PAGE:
the corrugated tin town a heap of metal
of bodies and bamboo
God only knows what that lone makeshift artist's gravesite was doing on the edge of the hotel parking lot. Or why I'd hadn't noticed it in any of the previous seven days. Or why writing that piece and sharing it with the class sludged off another layer I didn't even know existed.
We sat in stunned silence. The piercing words like curtains over surface thought. In that gap buckets of frigid water poured over smooth slate embedded with blood and tears.
We read to know we are not alone. - C.S. Lewis
We write for precisely the same.
Evening later, freer, at an outdoor hot spring overlooking the Rio Grande river I watch the moon rise over the gorge. Being naked should be easier there.
BONUS: I'm digging into some important research as prep-work for the tsunami anniversary citizen journalism project aka TARA Trek: In a 1997 research study Steven Lepore of Carnegie Mellon University had students write emotionally expressive essays on their deepest thoughts and feelings about a looming and grueling graduate school entrance exam. Another control group wrote about a trivial topic. The students whom wrote deep and naked (that's my language, the Ph.D.'s call it 'expressive writing') had a much lower level of depressive symptoms as the exam date approached than did examinees who wrote drivel (ok, that's my language too.) In that same paper there are also these nuggets:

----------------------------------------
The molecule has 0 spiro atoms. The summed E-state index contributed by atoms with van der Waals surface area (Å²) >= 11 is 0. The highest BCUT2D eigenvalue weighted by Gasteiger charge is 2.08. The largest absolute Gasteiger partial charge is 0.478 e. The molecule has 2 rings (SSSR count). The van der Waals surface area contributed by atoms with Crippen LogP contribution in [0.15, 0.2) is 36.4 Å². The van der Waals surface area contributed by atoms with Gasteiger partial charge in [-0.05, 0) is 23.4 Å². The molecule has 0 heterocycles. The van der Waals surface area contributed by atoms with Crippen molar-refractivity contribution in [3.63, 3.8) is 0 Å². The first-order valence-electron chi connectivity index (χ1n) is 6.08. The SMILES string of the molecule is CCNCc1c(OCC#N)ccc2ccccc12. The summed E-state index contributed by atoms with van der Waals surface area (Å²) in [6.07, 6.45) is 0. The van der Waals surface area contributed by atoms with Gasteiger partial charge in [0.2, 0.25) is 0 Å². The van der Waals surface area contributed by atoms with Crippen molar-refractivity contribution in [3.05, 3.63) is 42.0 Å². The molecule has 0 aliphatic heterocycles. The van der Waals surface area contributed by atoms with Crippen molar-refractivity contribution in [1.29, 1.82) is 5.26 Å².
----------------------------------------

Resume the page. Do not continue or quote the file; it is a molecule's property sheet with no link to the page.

People under stress exhibit a great deal of variability in their emotional responses. Even following extremely traumatic events, such as the loss of a loved one or paralyzing accidents, some people may enter a state of intense and prolonged depression, whereas others appear to be emotionally unscathed (Wortman & Silver, 1989). Several investigators have shown a consistent positive relation between repetitive and unbidden thoughts about stressful events and negative mood... For example, 6 years after the nuclear accident at Three Mile Island, chronic stress was evident only in those area residents who had intrusive thoughts about the incident (see Baum, 1990).